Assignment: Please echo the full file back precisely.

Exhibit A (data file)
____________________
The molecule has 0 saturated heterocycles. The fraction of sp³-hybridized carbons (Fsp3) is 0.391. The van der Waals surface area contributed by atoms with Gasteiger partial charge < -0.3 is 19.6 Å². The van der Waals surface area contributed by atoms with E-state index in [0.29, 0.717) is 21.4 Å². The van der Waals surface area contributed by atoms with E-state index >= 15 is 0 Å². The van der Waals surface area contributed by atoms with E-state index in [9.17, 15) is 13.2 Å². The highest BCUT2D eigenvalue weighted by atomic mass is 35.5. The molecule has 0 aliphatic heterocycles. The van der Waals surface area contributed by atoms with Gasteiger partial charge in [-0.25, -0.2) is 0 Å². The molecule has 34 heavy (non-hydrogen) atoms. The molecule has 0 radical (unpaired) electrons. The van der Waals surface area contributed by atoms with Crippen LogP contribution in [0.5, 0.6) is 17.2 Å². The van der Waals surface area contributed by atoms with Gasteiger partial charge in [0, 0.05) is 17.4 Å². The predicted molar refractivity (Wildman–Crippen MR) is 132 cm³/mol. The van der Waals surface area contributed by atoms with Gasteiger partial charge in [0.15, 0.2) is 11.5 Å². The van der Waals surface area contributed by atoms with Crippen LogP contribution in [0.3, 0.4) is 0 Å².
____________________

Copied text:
The molecule has 0 saturated heterocycles. The fraction of sp³-hybridized carbons (Fsp3) is 0.391. The van der Waals surface area contributed by atoms with Gasteiger partial charge < -0.3 is 19.6 Å². The van der Waals surface area contributed by atoms with E-state index in [0.29, 0.717) is 21.4 Å². The van der Waals surface area contributed by atoms with E-state index >= 15 is 0 Å². The van der Waals surface area contributed by atoms with E-state index in [9.17, 15) is 13.2 Å². The highest BCUT2D eigenvalue weighted by atomic mass is 35.5. The molecule has 0 aliphatic heterocycles. The van der Waals surface area contributed by atoms with Gasteiger partial charge in [-0.25, -0.2) is 0 Å². The molecule has 34 heavy (non-hydrogen) atoms. The molecule has 0 radical (unpaired) electrons. The van der Waals surface area contributed by atoms with Crippen LogP contribution in [0.5, 0.6) is 17.2 Å². The van der Waals surface area contributed by atoms with Gasteiger partial charge in [0, 0.05) is 17.4 Å². The predicted molar refractivity (Wildman–Crippen MR) is 132 cm³/mol. The van der Waals surface area contributed by atoms with Gasteiger partial charge in [0.15, 0.2) is 11.5 Å². The van der Waals surface area contributed by atoms with Crippen LogP contribution in [0.3, 0.4) is 0 Å².